How to Get Coding Standards Right (and Wrong)
Editorial Note: I originally wrote this post for the NDepend blog. You can check out the original here, at their site. While you’re there, download NDepend and give it a try!
Nothing compares with the first week on a new job or team. You experience an interesting swirl of anticipation, excitement, novelty, nervousness, and probably various other emotions I’m forgetting. What will your new life be like? How can you impress your teammates? Where do you get a cup of coffee around here?
If you write code for a living, you know some specific new job peculiarities. Do they have a machine with runnable code ready on day one? Or do you have to go through some protracted onboarding process before you can even look at code? And speaking of code, does theirs square with elegant use of design patterns and unit testing that they advertised during the interview process? Or does it look like someone made a Death Star out of bailing wire and glue?
But one of the most pivotal moments (for me, anyway) comes innocuously enough. It usually happens with an offhand comment from a senior developer or through something mentioned in your orientation packet. You find yourself directed to the coding standards document. Oh, boy.
At this point, I start to wonder. Will I find myself glancing at a one-pager that says, “follow the Microsoft guidelines whenever possible and only include one class per file?” Or, will I find something far more sinister? Images of a power-mad architect with a gleam in his eye and a convoluted variable name encoding scheme in his back pocket pop into my head. Will I therefore spend the next six months waging pitched battles over the placement of underscores?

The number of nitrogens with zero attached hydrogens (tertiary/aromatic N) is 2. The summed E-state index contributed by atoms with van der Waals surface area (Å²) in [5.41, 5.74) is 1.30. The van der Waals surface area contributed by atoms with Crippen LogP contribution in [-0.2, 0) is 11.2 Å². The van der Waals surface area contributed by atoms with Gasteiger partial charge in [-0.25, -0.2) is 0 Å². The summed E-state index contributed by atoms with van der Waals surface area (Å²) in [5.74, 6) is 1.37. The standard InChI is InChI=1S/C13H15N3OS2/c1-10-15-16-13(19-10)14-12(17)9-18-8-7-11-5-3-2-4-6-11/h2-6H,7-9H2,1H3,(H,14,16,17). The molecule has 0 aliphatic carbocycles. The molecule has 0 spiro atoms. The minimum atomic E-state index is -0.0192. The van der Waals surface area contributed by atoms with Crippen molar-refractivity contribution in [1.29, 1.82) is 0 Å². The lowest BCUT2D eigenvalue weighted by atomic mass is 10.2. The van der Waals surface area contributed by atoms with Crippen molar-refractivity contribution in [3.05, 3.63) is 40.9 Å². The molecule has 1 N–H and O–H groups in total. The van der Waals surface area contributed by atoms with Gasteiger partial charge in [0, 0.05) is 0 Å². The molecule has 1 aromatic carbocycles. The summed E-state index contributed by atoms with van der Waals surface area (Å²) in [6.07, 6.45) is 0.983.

Ugh, Coding Standards
In this post, believe it or not, I’m going to make the case for coding standards. But before I do so, I want to make my skepticism very clear. Accordingly, I want to talk first about how coding standards fail.
Based on personal battle scars and my own experience, I tend to judge coding standard documents as guilty until proven innocent. I cannot tell you how many groups I have encountered where a coding standard was drafted, “just because.” In fact, I’ve even written about this in the past.
The Morale Trap
Probably the most obvious failure scenario that I see is the “coding standards as cudgel” one. In this situation, a strong personality or an “in-crowd” within the team uses the standards documents to bash everyone else into submission. The standard becomes not a means to any end, but an end unto itself.